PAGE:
Category: "Health"

Ethiopia achieves development target on reducing child mortality ahead of the 2015 deadline

September 12th, 2013
File Photo: A UNICEF worker measures a baby's arm to monitor its weight. Photo UNICEF Ethiopia/2006/Getachew

Ethiopia achieves development target on reducing child mortality

Sustained government drive brings down deaths among children under the age of five by 67% compared with 1990 figures
By Elissa Jobson in Addis Ababa

The Guardian

Ethiopia, a low-income country in the drought prone Horn of Africa, has achieved the millennium development goal to cut the mortality rate for children under the age of five ahead of the 2015 deadline, according to figures published on Friday.

The statistics, contained in a 2013 progress report, Committing to Child Survival: A Promise Renewed, compiled by the UN children's fund Unicef, the World Health Organisation (WHO), and the World Bank Group, showed Ethiopia has reduced child deaths by more than two thirds over the past 20 years. In 1990, an estimated 204 children in every 1,000 in Ethiopia died before the age of five ; just six countries had a higher rate. The latest data shows that by 2012 the rate had dropped to 68, a massive 67% fall in the under-five mortality rate.

Bangladesh, Liberia, Malawi, Nepal and Tanzania have also achieved the target.

According to the report – which examines trends in child mortality since 1990, analyses the main causes of under-five deaths, and highlights national and global efforts to save children's lives – the annual number of under-five deaths has fallen from 12.6 million in 1990 to 6.6 million in 2012.

Some of the greatest advances in cutting child deaths are being made in east and southern Africa. Between 2005 and 2012, the regions achieved an annual reduction rate of 5.3% – the highest in the world.

In Tanzania, the Help Babies Breathe Alliance has trained and equipped more than 100,000 health workers, resulting in a 47% reduction in deaths during the first 24 hours of life. In Zambia and Uganda, meanwhile, safe deliveries in health facilities have been promoted through the training of hundreds of health workers in emergency obstetric and newborn care, along with the availability of essential supplies and equipment for the treatment of postpartum haemorrhage and eclampsia.

However, there are still some anomalies. Kenya has experienced an increase in the overall under-five mortality rate, from 96 deaths per 1,000 births in 1990 to 108 per 1,000 in 2012. The rise has occurred despite the introduction of free maternal healthcare, and despite some regional success in cutting deaths.

The western and central regions of Africa are making the least progress globally. Almost one in every eight children born there will not reach their fifth birthday and the annual rate of reduction, while increasing, remains the slowest in the world.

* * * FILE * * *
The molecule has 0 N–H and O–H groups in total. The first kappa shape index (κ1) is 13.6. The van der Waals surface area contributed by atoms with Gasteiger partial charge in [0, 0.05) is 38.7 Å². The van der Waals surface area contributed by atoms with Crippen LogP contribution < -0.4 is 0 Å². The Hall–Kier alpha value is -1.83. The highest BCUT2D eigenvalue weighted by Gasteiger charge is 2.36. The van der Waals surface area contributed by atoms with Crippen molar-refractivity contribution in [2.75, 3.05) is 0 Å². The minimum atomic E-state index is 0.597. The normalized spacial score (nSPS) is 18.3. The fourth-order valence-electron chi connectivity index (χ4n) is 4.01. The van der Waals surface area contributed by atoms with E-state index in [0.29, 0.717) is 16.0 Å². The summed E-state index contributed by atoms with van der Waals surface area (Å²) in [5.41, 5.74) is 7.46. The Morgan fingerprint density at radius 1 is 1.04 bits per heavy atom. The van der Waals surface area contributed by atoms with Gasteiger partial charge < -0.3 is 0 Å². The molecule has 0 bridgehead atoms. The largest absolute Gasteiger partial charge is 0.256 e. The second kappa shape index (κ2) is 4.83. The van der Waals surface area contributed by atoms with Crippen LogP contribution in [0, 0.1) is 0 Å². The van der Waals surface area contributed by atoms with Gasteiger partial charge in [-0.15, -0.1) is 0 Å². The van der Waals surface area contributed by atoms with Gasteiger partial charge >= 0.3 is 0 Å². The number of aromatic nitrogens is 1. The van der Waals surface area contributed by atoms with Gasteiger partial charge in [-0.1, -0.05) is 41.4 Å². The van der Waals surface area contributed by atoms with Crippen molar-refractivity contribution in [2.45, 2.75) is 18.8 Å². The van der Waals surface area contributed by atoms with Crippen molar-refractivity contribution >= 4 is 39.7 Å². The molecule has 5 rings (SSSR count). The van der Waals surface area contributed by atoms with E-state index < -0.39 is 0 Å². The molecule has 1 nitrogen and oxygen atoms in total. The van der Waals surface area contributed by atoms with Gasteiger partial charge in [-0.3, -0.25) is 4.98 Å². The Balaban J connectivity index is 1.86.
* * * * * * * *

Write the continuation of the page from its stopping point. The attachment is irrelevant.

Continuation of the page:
Political instability, recurrent emergencies and disasters, widespread extreme poverty, and some of the lowest budgetary allocations to basic social services in the world have contributed to the dismal child survival rates in these regions.

Unicef states that without faster progress in all regions, it will take until 2028 for the world to meet the target on reducing deaths among under-fives.

Government commitment and resources have contributed to Ethiopia's progress on the issue.

"The government has set some very bold and extremely ambitious targets. It has then backed them up with real resources and real commitment sustained over the last 10 years," said Dr Peter Salama, Unicef country representative for Ethiopia, pointing to the country's health extension programme.

"The programme put on the government payroll more than 36,000 health workers and deployed them to more then 15,000 health posts across Ethiopia … That is the single most important reason why Ethiopia has reduced its under-five mortality rate."

Dr Kesetebirhan Admasu, Ethiopia's health minister, agreed. "I believe it is the work of these amazing community health workers who have really put the country to achieve these results," he said. "The key factor is political commitment. With that commitment and with the commitment of the government in putting actual money, real money beyond setting the policy … [it] has helped to attract more donors to the programme."

Salama said the fact that the health extension programme has been government-owned rather than donor-led has contributed to its success, and means the gains made are sustainable in the longer term. But he added that further progress in cutting child deaths will be increasingly difficult to achieve.